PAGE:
The absence of the digital services which have been produced by the librariesthemselves is especially astounding, given that for the most part they are freelyaccessible. The services referred to are the many hundreds of digitized collec-tions which have been produced using public funding over the last 15 years inGermany and many other countries. The reasons why the licensed services aremissing are partly financial. However a universal desideratum is for the tech-nology of information portals and catalogues to be improved. This is optimized
Digital Services in Academic Libraries: the Internet is Setting Benchmarks 19
for searching for structured data (metadata). Full-text searching is at best anadd-on.
It is imperative that the search systems behind current information portals aremoved onto search engine technology, which has demonstrably proved itself inthe Internet and which has been implemented successfully in the academicinformation sector through Scirus (Elsevier) and, most recently, Google Scholar(Google). Scirus was originally developed for electronic journals produced bythe publisher Elsevier as an alternative search platform to the Science Directserver. However, today it already encompasses many other sorts of academicinformation, with particular emphasis on STM, and is free to use.
The latest service from Elsevier, Scopus, which is not freely available, is cur-rently in the introductory phase. It encompasses over 14,000 electronic journalsfrom more than 4000 academic publishers, all of which have been linkedtogether. Both search systems are based on search engine technology, as isGoogle Scholar, which has been publicly and freely available as a beta versionsince 9 November 2004, and which has the aim of gradually making the entirebody of academic literature available for searching. In the library sector thedemonstrator BASE from Bielefeld University Library has successfully taken itsfirst steps, and is currently being intensively developed further10.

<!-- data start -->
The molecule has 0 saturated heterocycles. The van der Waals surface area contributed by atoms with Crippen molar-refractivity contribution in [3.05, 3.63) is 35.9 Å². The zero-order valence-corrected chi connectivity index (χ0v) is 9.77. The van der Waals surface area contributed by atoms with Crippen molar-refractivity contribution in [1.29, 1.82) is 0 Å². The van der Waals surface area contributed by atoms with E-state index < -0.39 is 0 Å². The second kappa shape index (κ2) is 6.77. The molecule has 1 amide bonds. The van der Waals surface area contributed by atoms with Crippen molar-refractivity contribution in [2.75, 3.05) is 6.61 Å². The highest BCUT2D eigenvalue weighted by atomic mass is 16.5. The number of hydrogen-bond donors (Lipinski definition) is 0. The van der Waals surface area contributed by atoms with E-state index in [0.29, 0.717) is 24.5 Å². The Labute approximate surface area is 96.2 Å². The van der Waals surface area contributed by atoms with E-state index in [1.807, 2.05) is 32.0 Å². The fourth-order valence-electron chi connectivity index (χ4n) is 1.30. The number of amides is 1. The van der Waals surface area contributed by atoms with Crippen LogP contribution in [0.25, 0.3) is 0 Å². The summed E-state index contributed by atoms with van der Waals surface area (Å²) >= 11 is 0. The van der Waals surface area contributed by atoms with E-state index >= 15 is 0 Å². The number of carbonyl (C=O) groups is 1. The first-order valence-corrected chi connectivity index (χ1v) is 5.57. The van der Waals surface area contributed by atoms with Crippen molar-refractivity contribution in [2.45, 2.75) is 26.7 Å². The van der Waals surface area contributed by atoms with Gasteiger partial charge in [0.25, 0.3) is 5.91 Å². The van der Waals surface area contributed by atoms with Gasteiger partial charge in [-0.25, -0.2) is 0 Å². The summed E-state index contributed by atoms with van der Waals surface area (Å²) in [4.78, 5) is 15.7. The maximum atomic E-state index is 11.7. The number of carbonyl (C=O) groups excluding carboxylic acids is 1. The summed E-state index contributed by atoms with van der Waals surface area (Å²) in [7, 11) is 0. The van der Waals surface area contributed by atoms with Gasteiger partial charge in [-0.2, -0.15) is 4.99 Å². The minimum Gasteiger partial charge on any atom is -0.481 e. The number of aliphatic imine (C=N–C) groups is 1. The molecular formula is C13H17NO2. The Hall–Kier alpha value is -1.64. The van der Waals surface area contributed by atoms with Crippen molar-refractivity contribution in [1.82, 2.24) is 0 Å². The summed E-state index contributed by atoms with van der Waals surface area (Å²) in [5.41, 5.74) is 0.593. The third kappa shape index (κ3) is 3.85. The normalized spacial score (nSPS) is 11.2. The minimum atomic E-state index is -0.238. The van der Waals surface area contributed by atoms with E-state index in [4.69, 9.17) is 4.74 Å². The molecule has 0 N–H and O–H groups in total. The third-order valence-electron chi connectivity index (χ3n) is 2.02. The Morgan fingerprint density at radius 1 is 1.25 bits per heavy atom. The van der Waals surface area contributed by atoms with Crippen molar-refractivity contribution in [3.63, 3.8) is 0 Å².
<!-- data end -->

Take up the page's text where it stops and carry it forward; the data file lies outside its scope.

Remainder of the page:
2.7.2 Intuitive Usability of Search Systems
Users perceive library search systems to be unwieldy. Simply looking at thelength of the help pages shows that they are not designed for quick intuitivesearch queries. The difficulties begin with choosing the suitable search field.From a library viewpoint, the number of search fields is helpful, but for users itis hardly meaningful or sensible to see originating organization, serialkeyword and accession number. What sort of user knows the differencebetween a keyword and a subject term?
Analyses of Internet search engines show that 99% of users prefer the single linesearch box. If a user has decided on using the library system for their query, theyare normally unaware of the searching potential offered by Boolean searchesor various truncation options. Even library information professionals areregularly surprised by the multiplicity of combinations. However, contrary tothe wide-spread belief among librarians, entering search terms is only part ofthe problem. The inflexibility of the display and sorting of search results (atmost by author, title or year), as well as the restricted ways to refine searches, arefar more significant deficiencies and are caused by the way the system is set up.
Once again, search engine technology offers models for solutions. Searchengines offer various static and dynamic processes for sorting and rankingsearch results, which are based on current, on-the-fly analysis of the full textand data searched. Functionality such as more on this topic, or restrict to this